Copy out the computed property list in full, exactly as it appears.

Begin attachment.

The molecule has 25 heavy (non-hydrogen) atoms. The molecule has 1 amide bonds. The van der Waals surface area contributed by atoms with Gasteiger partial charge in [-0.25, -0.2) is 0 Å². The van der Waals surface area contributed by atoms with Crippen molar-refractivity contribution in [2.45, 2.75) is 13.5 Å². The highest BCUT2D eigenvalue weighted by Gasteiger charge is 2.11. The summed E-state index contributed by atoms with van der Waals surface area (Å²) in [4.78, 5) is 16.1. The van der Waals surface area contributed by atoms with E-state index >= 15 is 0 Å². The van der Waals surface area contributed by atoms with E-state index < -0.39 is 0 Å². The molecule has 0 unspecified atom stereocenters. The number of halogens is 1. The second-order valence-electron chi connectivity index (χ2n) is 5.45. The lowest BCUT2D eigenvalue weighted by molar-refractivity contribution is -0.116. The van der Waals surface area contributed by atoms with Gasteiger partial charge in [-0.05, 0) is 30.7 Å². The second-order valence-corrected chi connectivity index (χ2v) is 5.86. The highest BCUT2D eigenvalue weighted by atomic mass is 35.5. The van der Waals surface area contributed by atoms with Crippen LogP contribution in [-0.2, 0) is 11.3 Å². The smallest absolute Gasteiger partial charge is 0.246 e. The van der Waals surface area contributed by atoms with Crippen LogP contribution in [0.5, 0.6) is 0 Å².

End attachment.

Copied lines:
The molecule has 25 heavy (non-hydrogen) atoms. The molecule has 1 amide bonds. The van der Waals surface area contributed by atoms with Gasteiger partial charge in [-0.25, -0.2) is 0 Å². The van der Waals surface area contributed by atoms with Crippen molar-refractivity contribution in [2.45, 2.75) is 13.5 Å². The highest BCUT2D eigenvalue weighted by Gasteiger charge is 2.11. The summed E-state index contributed by atoms with van der Waals surface area (Å²) in [4.78, 5) is 16.1. The van der Waals surface area contributed by atoms with E-state index >= 15 is 0 Å². The van der Waals surface area contributed by atoms with E-state index < -0.39 is 0 Å². The molecule has 0 unspecified atom stereocenters. The number of halogens is 1. The second-order valence-electron chi connectivity index (χ2n) is 5.45. The lowest BCUT2D eigenvalue weighted by molar-refractivity contribution is -0.116. The van der Waals surface area contributed by atoms with Gasteiger partial charge in [-0.05, 0) is 30.7 Å². The second-order valence-corrected chi connectivity index (χ2v) is 5.86. The highest BCUT2D eigenvalue weighted by atomic mass is 35.5. The van der Waals surface area contributed by atoms with Crippen LogP contribution in [-0.2, 0) is 11.3 Å². The smallest absolute Gasteiger partial charge is 0.246 e. The van der Waals surface area contributed by atoms with Crippen LogP contribution in [0.5, 0.6) is 0 Å².